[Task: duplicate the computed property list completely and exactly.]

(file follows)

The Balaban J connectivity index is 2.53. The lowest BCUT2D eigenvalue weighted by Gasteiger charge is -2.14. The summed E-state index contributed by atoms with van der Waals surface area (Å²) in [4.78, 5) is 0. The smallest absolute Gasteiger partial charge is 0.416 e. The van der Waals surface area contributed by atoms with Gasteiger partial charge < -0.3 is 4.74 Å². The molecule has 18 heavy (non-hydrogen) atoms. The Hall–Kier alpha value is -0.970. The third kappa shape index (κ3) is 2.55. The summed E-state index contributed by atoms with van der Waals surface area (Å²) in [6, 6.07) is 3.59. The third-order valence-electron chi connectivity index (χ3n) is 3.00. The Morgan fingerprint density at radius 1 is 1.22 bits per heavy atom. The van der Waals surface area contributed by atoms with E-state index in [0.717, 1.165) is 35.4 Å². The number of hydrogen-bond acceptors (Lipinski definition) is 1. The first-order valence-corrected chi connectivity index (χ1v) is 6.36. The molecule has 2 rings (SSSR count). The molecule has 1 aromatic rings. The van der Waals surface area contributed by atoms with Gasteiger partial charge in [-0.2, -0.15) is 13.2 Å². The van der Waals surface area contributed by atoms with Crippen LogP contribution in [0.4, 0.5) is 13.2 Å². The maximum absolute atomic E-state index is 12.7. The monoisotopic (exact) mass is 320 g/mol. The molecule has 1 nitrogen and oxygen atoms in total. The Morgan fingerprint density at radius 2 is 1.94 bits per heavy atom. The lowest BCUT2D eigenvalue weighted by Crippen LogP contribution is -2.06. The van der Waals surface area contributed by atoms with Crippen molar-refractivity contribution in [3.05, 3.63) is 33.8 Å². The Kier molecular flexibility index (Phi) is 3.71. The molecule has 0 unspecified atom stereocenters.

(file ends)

The Balaban J connectivity index is 2.53. The lowest BCUT2D eigenvalue weighted by Gasteiger charge is -2.14. The summed E-state index contributed by atoms with van der Waals surface area (Å²) in [4.78, 5) is 0. The smallest absolute Gasteiger partial charge is 0.416 e. The van der Waals surface area contributed by atoms with Gasteiger partial charge < -0.3 is 4.74 Å². The molecule has 18 heavy (non-hydrogen) atoms. The Hall–Kier alpha value is -0.970. The third kappa shape index (κ3) is 2.55. The summed E-state index contributed by atoms with van der Waals surface area (Å²) in [6, 6.07) is 3.59. The third-order valence-electron chi connectivity index (χ3n) is 3.00. The Morgan fingerprint density at radius 1 is 1.22 bits per heavy atom. The van der Waals surface area contributed by atoms with E-state index in [0.717, 1.165) is 35.4 Å². The number of hydrogen-bond acceptors (Lipinski definition) is 1. The first-order valence-corrected chi connectivity index (χ1v) is 6.36. The molecule has 2 rings (SSSR count). The molecule has 1 aromatic rings. The van der Waals surface area contributed by atoms with Gasteiger partial charge in [-0.2, -0.15) is 13.2 Å². The van der Waals surface area contributed by atoms with Crippen LogP contribution in [0.4, 0.5) is 13.2 Å². The maximum absolute atomic E-state index is 12.7. The monoisotopic (exact) mass is 320 g/mol. The molecule has 1 nitrogen and oxygen atoms in total. The Morgan fingerprint density at radius 2 is 1.94 bits per heavy atom. The lowest BCUT2D eigenvalue weighted by Crippen LogP contribution is -2.06. The van der Waals surface area contributed by atoms with Crippen molar-refractivity contribution in [3.05, 3.63) is 33.8 Å². The Kier molecular flexibility index (Phi) is 3.71. The molecule has 0 unspecified atom stereocenters.